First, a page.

Exchange Traded Funds (ETFs), have quickly become one of the most popular ways for Americans to reach their financial goals. While they’ve existed in some form or another since 1993, lately ETFs have been given a great deal of attention from both Wall Street and Main Street.
So what do ETFs offer that other investment vehicles don’t?
ETFs are unique in many ways and present a variety of benefits compared to other traditional investment vehicles. With that innovation and uniqueness comes a new type of disadvantage as well. ETFs are basically a group of securities that track highly recognized indexes. They are similar to indexed mutual funds in that they offer shares in a professionally managed diversified portfolio of stocks or ETF bonds. What sets them apart from mutual funds is that ETFs are traded much like stocks. Rather than transactions occurring at the close of the market, ETFs are traded all day long. Their price is determined by the supply and demand.
Two of the biggest pluses that ETFs offer are diversification and variety. ETFs offer you a way to keep your investments diversified across a broad range of markets and asset classes. From ETFs that mirror the major indexes, to certain fund sectors, niche markets, and even specific countries, ETFs allow you to select an area or industry you may be interested in investing, and saves you the hassle of purchasing stocks individually. ETFs also make it easier to allocate assets into select groups. Specialized ETFs exist that can be used to support allocation targets for stock and bond mix in their portfolios, easily making diversification one of the biggest pluses to investing in ETFs. Diversification can be thought of as spreading your investment dollars into various asset classes to add balance to your portfolio. Although it doesn’t guarantee a profit, it may be able to reduce the volatility of your portfolio.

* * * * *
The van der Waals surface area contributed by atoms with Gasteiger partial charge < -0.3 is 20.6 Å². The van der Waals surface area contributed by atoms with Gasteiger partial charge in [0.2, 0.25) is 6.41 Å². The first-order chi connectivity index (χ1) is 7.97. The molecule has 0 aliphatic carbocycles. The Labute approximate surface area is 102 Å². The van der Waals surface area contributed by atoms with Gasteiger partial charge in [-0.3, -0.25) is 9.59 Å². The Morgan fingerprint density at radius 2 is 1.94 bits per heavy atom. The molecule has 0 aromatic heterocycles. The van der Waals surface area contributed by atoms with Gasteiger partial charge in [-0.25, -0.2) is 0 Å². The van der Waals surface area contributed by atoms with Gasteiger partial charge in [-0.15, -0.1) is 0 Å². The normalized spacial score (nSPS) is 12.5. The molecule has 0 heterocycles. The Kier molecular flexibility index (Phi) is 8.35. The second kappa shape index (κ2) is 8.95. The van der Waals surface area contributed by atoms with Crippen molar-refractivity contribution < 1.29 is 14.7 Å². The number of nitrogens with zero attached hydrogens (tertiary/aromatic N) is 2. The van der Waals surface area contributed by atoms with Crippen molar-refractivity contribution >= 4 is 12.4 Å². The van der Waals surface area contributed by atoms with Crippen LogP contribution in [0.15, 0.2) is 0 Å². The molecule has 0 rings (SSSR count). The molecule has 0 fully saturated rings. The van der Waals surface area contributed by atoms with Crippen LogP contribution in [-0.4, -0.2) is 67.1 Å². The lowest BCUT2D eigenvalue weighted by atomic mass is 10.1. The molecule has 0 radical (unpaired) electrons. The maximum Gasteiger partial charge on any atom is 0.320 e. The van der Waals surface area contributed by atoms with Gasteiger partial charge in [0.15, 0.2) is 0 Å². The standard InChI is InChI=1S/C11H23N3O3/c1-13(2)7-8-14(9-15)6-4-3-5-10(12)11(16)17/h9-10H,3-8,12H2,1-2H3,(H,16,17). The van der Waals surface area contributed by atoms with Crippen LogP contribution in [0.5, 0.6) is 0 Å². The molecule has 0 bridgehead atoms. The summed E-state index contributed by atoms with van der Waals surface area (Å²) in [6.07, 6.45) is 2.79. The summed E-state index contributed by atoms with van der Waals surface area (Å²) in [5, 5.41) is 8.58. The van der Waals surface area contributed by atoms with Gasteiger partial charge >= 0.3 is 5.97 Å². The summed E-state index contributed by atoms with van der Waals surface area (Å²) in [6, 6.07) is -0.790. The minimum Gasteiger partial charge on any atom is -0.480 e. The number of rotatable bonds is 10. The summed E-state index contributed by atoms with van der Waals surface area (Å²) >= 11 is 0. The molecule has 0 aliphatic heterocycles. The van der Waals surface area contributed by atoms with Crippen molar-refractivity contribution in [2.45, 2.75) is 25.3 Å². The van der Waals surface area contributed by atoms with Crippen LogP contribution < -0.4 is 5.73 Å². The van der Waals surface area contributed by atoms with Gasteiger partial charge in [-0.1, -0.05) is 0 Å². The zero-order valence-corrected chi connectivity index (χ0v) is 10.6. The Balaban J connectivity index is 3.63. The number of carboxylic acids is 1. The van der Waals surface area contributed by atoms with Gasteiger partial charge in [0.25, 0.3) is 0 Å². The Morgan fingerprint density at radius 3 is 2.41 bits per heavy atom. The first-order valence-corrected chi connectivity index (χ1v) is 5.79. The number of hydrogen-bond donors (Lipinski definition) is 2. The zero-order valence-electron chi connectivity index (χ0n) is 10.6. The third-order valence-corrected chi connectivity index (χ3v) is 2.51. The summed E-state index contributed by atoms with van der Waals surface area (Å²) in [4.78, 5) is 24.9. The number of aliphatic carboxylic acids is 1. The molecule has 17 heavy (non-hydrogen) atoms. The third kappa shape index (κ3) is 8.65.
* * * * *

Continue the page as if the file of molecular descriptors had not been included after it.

While they aren’t the best idea for someone who regularly invests a small amount of money, ETFs may be suitable for someone with a large lump sum to invest. They tend to offer greater tax benefits than most mutual funds. Market trades have no effect on an ETF itself as no cash enters or exits the fund. Taxes are still paid at the point of sale of all underlying securities at the investor’s cost basis, but not the fund’s cost basis or at the expense of other invested individuals.
ETFs occasionally distribute capital gains and dividends, but usually less often than other investments which means less tax consequences for the investor.
Of course, ETF’s do involve certain risks that should be carefully considered before investing. These risks include but are not limited to: market risk, sector risk, as well as global and economic developments. One should also consider the trading expenses associated with investing in ETF’s.
As ETFs grow in popularity, so will the types of funds offered. No investment is perfect, but ETFs offer a broad range of benefits. They’re easy to trade, they offer diversification and depending on your situation, they might just be an attractive alternative to mutual funds and other investments.